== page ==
Say you've received a job offer and it's time to negotiate with more specific numbers. If you have to give a number first, you want to ensure you shoot higher rather than lower, so don’t be afraid to state your value and let it play a key part when the negotiation goes down (we talked about this above).

If you are still uneasy and feel you are risking a blow-up by shooting too high, here’s a tip to keep in mind. Generally, the interviewer will offer a lower figure. If you already have a range in mind that you'll accept, you can negotiate more confidently to end up with a higher salary or at least the “realistic” number you've set. (Do I need to say it again? Doing your homework beforehand is very important!)

If you are still unsure about the offer, don’t be afraid to stall. Job offers aren't open-ended, so you can't have excessive amounts of time to make your decision, but it's more than acceptable to ask for time to consider the offer. Let your interviewer know that you are thrilled about the opportunity and would like 2-3 days to think about it and make an informed decision. It says a lot more about you as a candidate if you don’t jump at the first offer thrown out but allow some time to sit on it and I repeat, (yes, here I go again!): know thy value.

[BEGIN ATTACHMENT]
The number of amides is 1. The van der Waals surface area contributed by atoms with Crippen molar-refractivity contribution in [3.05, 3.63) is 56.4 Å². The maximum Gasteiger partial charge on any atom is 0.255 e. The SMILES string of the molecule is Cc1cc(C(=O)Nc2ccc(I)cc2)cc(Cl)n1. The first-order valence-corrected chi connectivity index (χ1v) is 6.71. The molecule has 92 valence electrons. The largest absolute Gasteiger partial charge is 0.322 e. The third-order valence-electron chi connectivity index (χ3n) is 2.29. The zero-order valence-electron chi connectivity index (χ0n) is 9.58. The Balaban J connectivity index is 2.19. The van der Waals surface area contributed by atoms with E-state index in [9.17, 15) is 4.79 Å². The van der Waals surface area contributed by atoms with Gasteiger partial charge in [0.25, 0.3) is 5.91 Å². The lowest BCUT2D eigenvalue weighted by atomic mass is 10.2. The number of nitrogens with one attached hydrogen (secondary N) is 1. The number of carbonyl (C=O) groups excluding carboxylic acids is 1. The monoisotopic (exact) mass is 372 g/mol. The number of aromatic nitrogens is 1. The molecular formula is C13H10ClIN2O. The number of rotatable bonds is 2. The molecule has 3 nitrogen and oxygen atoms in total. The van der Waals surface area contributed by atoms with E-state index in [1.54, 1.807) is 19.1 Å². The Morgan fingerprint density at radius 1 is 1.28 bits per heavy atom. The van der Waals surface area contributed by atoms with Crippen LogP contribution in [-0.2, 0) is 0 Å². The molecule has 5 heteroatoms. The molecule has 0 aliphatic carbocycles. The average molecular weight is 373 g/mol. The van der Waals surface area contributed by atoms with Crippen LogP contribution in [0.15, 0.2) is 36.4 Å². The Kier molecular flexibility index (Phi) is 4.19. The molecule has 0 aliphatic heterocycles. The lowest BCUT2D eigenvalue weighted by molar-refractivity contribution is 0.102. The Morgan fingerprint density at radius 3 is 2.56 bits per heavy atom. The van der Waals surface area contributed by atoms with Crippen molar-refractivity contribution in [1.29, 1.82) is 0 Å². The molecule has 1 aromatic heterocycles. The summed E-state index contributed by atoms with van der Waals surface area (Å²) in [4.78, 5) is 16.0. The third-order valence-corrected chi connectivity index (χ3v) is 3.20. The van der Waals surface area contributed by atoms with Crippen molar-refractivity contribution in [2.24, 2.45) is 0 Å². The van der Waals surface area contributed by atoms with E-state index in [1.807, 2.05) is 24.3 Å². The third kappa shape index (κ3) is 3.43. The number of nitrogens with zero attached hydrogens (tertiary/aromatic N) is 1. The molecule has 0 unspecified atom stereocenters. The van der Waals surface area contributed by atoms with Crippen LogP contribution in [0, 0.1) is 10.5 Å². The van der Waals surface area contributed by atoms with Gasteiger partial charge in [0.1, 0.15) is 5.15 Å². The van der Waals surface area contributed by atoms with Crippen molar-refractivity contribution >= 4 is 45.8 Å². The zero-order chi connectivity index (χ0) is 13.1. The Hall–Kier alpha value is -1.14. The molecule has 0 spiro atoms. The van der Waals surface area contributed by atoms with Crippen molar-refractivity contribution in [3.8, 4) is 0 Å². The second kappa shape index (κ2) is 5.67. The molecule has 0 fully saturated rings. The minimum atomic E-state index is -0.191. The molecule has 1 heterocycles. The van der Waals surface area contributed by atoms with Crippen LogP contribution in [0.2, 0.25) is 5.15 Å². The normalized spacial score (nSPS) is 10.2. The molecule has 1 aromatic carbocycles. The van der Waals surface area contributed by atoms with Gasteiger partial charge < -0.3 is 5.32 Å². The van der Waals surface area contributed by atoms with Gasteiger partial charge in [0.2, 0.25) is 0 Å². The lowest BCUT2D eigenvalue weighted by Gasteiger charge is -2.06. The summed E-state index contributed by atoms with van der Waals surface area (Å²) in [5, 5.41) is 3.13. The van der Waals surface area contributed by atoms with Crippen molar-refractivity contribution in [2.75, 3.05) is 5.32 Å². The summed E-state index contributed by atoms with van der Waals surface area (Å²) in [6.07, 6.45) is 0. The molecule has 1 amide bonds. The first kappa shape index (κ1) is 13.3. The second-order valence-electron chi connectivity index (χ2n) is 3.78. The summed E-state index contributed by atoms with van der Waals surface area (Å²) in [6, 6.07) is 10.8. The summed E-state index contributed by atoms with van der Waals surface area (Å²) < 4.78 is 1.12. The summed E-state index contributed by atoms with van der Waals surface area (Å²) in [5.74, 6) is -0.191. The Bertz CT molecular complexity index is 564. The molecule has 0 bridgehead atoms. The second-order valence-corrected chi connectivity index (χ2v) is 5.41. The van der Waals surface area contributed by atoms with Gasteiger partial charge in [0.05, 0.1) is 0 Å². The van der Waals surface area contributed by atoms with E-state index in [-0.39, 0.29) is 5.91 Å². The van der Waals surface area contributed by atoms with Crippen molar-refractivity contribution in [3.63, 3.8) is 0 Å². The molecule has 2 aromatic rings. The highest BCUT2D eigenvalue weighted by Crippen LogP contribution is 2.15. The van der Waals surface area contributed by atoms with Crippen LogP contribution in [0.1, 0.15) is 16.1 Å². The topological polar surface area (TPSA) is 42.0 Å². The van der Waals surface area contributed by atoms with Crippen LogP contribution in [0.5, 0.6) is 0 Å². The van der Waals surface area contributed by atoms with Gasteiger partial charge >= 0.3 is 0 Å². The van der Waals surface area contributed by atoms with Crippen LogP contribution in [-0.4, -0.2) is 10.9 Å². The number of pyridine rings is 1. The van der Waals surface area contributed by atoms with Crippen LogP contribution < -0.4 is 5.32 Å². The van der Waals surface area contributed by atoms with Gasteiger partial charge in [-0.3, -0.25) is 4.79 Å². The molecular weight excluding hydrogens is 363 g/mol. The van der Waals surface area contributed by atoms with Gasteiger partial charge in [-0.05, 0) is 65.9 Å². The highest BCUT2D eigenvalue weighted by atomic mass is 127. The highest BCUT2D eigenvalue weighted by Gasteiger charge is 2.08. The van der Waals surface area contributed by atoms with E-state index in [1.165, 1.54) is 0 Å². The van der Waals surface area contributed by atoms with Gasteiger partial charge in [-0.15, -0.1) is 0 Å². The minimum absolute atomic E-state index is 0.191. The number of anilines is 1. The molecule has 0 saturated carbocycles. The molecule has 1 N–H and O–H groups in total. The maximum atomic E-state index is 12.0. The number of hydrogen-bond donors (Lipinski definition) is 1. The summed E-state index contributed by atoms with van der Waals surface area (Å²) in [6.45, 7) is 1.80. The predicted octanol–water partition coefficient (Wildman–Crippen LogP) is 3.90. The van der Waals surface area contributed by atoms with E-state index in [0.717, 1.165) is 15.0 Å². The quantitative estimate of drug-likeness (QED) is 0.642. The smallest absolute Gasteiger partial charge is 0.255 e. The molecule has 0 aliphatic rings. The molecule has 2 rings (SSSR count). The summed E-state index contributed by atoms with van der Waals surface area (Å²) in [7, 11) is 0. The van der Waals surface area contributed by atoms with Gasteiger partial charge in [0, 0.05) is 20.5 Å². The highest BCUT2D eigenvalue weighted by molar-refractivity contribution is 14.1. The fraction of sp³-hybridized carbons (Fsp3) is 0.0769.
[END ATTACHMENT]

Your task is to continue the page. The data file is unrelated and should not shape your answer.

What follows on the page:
Ok, ok, need a sample script? Try this:

"Thank you for the opportunity to join the team!  This is exactly the kind of challenge I've been looking for and I'm excited about [some detail of the company or position]. To fully review your offer, I'd like to get back to you on [specific day]. Does that work for your timeframe?

Final Thoughts

Fear can keep you from negotiating, but it's an essential discussion that is a must whether you’ve been at the job hunt for 3 days or 3 months. Essentially, knowing what you bring to the table and what it’s worth is just as important as what the company has to offer. Remember that negotiation is a two-way street.

The job search can be daunting, kind of like the 3-eyed monster looming and guarding the gate to your dream job! But it doesn’t have to be and on the contrary, the job search is a vital personal and professional growth opportunity. Seize it and see it for what it is!

To prepare yourself, know what to expect (you can start by reading our Career Services blog posts ;) ), set realistic expectations and arm yourself with as many tools as you can before taking it head on, and it won’t seem as scary. You've got this!

As a DigitalCrafts student, you'll receive career support as part of your bootcamp. We offer resume and portfolio critique, mock interviews and talks from industry leaders. Learn more about our bootcamps by downloading our curriculum today!

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Author
Angela Cassina

Career Services Coordinator